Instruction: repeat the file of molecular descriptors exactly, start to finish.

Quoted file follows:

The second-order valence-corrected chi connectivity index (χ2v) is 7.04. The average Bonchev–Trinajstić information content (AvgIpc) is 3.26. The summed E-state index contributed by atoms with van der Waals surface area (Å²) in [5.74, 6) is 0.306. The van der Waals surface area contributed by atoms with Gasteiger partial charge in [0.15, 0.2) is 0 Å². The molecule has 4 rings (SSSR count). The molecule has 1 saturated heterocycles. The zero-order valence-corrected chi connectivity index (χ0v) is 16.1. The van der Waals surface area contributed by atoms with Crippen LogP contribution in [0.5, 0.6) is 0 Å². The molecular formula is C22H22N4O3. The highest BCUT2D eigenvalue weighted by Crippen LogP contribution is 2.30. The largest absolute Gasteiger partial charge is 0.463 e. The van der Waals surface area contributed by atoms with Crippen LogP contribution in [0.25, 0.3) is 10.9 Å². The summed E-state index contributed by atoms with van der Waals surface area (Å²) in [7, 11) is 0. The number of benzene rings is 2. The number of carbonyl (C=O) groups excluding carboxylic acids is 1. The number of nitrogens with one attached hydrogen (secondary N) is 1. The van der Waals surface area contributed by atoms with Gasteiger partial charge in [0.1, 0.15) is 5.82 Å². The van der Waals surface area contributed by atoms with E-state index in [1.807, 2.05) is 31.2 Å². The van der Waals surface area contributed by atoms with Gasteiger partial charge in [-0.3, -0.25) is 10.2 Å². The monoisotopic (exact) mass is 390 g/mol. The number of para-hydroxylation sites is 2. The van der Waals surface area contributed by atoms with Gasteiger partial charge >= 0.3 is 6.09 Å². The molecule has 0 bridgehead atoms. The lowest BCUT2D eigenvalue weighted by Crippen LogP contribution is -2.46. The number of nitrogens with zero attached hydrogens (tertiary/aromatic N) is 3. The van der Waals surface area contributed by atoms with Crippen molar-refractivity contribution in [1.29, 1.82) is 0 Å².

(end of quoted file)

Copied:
The second-order valence-corrected chi connectivity index (χ2v) is 7.04. The average Bonchev–Trinajstić information content (AvgIpc) is 3.26. The summed E-state index contributed by atoms with van der Waals surface area (Å²) in [5.74, 6) is 0.306. The van der Waals surface area contributed by atoms with Gasteiger partial charge in [0.15, 0.2) is 0 Å². The molecule has 4 rings (SSSR count). The molecule has 1 saturated heterocycles. The zero-order valence-corrected chi connectivity index (χ0v) is 16.1. The van der Waals surface area contributed by atoms with Crippen LogP contribution in [0.5, 0.6) is 0 Å². The molecular formula is C22H22N4O3. The highest BCUT2D eigenvalue weighted by Crippen LogP contribution is 2.30. The largest absolute Gasteiger partial charge is 0.463 e. The van der Waals surface area contributed by atoms with Crippen LogP contribution in [0.25, 0.3) is 10.9 Å². The summed E-state index contributed by atoms with van der Waals surface area (Å²) in [7, 11) is 0. The number of benzene rings is 2. The number of carbonyl (C=O) groups excluding carboxylic acids is 1. The number of nitrogens with one attached hydrogen (secondary N) is 1. The van der Waals surface area contributed by atoms with Gasteiger partial charge in [0.1, 0.15) is 5.82 Å². The van der Waals surface area contributed by atoms with E-state index in [1.807, 2.05) is 31.2 Å². The van der Waals surface area contributed by atoms with Gasteiger partial charge in [-0.3, -0.25) is 10.2 Å². The monoisotopic (exact) mass is 390 g/mol. The number of para-hydroxylation sites is 2. The van der Waals surface area contributed by atoms with Gasteiger partial charge >= 0.3 is 6.09 Å². The molecule has 0 bridgehead atoms. The lowest BCUT2D eigenvalue weighted by Crippen LogP contribution is -2.46. The number of nitrogens with zero attached hydrogens (tertiary/aromatic N) is 3. The van der Waals surface area contributed by atoms with Crippen molar-refractivity contribution in [1.29, 1.82) is 0 Å².